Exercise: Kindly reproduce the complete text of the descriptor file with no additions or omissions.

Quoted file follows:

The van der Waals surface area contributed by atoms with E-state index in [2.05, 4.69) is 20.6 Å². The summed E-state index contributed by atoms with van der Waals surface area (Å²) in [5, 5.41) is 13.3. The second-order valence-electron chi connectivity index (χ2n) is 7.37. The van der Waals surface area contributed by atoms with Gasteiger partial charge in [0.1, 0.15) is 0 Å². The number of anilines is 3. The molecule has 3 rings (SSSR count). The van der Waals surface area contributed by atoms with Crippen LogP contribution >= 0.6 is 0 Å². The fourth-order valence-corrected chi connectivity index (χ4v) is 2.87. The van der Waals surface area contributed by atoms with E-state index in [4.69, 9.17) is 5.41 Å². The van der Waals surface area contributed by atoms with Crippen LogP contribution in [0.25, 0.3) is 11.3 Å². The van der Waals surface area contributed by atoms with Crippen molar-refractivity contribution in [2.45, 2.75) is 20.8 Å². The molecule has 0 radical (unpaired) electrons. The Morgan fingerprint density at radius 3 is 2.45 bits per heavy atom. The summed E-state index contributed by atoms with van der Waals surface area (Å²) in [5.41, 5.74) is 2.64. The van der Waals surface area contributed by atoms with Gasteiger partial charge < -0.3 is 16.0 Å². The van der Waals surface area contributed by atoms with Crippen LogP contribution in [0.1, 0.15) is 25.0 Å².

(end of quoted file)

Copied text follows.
The van der Waals surface area contributed by atoms with E-state index in [2.05, 4.69) is 20.6 Å². The summed E-state index contributed by atoms with van der Waals surface area (Å²) in [5, 5.41) is 13.3. The second-order valence-electron chi connectivity index (χ2n) is 7.37. The van der Waals surface area contributed by atoms with Gasteiger partial charge in [0.1, 0.15) is 0 Å². The number of anilines is 3. The molecule has 3 rings (SSSR count). The van der Waals surface area contributed by atoms with Crippen LogP contribution >= 0.6 is 0 Å². The fourth-order valence-corrected chi connectivity index (χ4v) is 2.87. The van der Waals surface area contributed by atoms with E-state index in [4.69, 9.17) is 5.41 Å². The van der Waals surface area contributed by atoms with Crippen LogP contribution in [0.25, 0.3) is 11.3 Å². The van der Waals surface area contributed by atoms with Crippen molar-refractivity contribution in [2.45, 2.75) is 20.8 Å². The molecule has 0 radical (unpaired) electrons. The Morgan fingerprint density at radius 3 is 2.45 bits per heavy atom. The summed E-state index contributed by atoms with van der Waals surface area (Å²) in [5.41, 5.74) is 2.64. The van der Waals surface area contributed by atoms with Gasteiger partial charge < -0.3 is 16.0 Å². The van der Waals surface area contributed by atoms with Crippen LogP contribution in [0.1, 0.15) is 25.0 Å².